Were You Added as a Joint Owner?

There have been two recent developments with Canada Revenue Agency (CRA) in the past couple of years and it may have an impact on more taxpayers than we (tax preparers) originally thought.

The intention of this article is to put you on notice that another tax return (or two) may be required if you are a joint asset holder: real property or bank accounts.

If this could be you, we recommend you find out what tax returns you may need to file in the next few months.

There is still much grey area as to whether these tax returns need to be filed in these circumstances and there has been much discussion in the tax preparation world in Canada. And CRA has not been clear enough as to who is affected.

So, in the meantime, be aware that you may be affected. We encourage our clients to at least identify themselves if they are in this situation so once we know if you are affected or not, we can provide the right information.

The two returns are a Trust Tax return and the new Underused Housing Tax return.


Added as joint owner for estate planning?

Have you been added to a bank account for estate planning reasons? Often a parent will add one or more of their adult children to their bank account(s). They may do this to help them with future banking as they become less able physically or mentally; or it could be to help with the estate administration after they die. There are pros and cons to adding adult children as joint owners, but that is another article and will not be discussed here.

When you are added as a joint owner for these reasons, you could be considered “holding the asset in trust” for the actual owner of the account.

CRA may consider this a “Bare Trust”, meaning you are a trust holder and not a beneficial holder.


Added as joint owner for financing?

Did you assist a family member or someone else with the purchase of a home? Is your name added to the title so they could get the financing? If so this could be considered a “bare trust”. A Bare Trust means an asset is in your name (or joint names), but you do not have a beneficial interest in the asset.

For example, a parent may co-sign a mortgage or other loan so their child can purchase the home or other asset. As the parent you have no intention of dictating how the home is managed or maintained and when the home is sold, you do not want to participate in the profit of the sale. You are merely on the title so the financing can be arranged. This may be considered a “bare trust”.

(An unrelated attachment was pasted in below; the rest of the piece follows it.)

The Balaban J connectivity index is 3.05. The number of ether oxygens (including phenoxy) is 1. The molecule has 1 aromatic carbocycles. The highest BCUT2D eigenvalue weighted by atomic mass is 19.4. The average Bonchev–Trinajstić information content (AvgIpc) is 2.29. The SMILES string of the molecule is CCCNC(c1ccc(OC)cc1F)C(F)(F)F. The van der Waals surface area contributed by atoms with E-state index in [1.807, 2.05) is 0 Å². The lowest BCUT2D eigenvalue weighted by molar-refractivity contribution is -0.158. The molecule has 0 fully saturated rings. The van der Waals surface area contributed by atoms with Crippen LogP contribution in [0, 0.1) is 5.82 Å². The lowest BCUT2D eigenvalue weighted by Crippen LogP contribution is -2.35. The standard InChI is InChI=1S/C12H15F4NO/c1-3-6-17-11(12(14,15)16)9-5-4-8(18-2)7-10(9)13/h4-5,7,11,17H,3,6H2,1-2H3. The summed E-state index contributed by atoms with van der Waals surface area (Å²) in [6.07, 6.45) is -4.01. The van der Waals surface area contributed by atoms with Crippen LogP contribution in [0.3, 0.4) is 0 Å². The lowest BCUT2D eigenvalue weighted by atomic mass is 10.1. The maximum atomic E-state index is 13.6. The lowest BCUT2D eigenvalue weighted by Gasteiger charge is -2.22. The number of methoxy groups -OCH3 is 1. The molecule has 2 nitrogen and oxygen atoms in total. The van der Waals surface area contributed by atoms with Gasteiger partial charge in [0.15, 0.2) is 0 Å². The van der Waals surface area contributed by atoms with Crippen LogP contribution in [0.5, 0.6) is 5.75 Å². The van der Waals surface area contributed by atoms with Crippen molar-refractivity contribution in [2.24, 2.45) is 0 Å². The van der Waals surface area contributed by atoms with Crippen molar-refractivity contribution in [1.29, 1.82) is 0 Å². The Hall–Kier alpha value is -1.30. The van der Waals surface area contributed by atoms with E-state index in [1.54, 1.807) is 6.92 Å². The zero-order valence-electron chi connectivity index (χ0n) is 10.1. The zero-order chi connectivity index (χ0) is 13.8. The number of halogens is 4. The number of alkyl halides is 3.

Trust Tax Returns

There are new requirements for Trust returns to be filed starting December 31 2023. The filing due date is end of March 2024. Prior to this year, the only Trust returns that needed to be filed were those that had income to report and pay taxes. If the Trust did not earn income, a tax return was not required.

But now any trust with a year end of December 31 2023 or later is now required to file a return even with no income to report. CRA wants to know about the trust and who are the beneficiaries.

The grey area is whether these “joint ownership” situations are really considered Bare Trusts since they are not legal, formal trust with trust documents drawn up. It seems CRA does not care if there is a formal trust document in place. They just want to know about it.

This Trust return requirement may also be for those that are joint account holders for estate planning purposes only. If you are an adult child and have been added as a joint account holder to your parent’s account, then you may be considered a Bare Trust: you are an owner, but not a beneficial owner. The money belongs to your parent and the intention is to assist your parent with the banking. And when they die, the intention is for the money to be part of the estate and distributed according to their Will.

Not filing the Trust return if you were required has hefty penalties.


Underused Housing Tax Return

The other issue for joint owners of real property is if you need to file the new UHT return. Since it is considered a Bare Trust, you may be an affected owner and may need to file the return.

Since the property is exempt, there is no tax to be paid, but the return may need to be filed. Not filing the return has hefty penalties.

The UHT for 2022 was originally due April 30 2023, and then extended to October 31 2023 and has been extended again to April 30 2024. Seems CRA knows there is lots of confusion around this new tax return.


File “just in case”?

For now, or at least until we get clarification from CRA, many of us tax preparers are considering filing the tax returns “just in case”. And if we find out later or CRA clarifies later that they are not required, then we can stop filing future returns.

As I mentioned at the beginning, the intention of this article is to put you on notice that another tax return may be required if you are a joint asset holder. Make sure you advise your tax preparer if you hold assets in joint names other than your spouse. You may be considered “a Bare Trust”.


Last minute tax planning

If you can, please make some charitable donations before the end of the year. Many organizations need the financial help as there are more in need this year and less people are able to give. If you normally pay taxes, you can save up to 46% tax when you file next Spring 2024.


Merry Christmas, Joyeux Noel, Frohe Weihnachten, Glaedelig Jul

your Ste Anne Tax Service team

Anni Markmann is a Personal Income Tax Professional and Certified Financial

Planner; living, working, and volunteering in our community. Contact Ste

Anne Tax Service at 204.422.6631 (phone or text!) or 36 Dawson Road in

Ste Anne (near Co-op) or info@sataxes.ca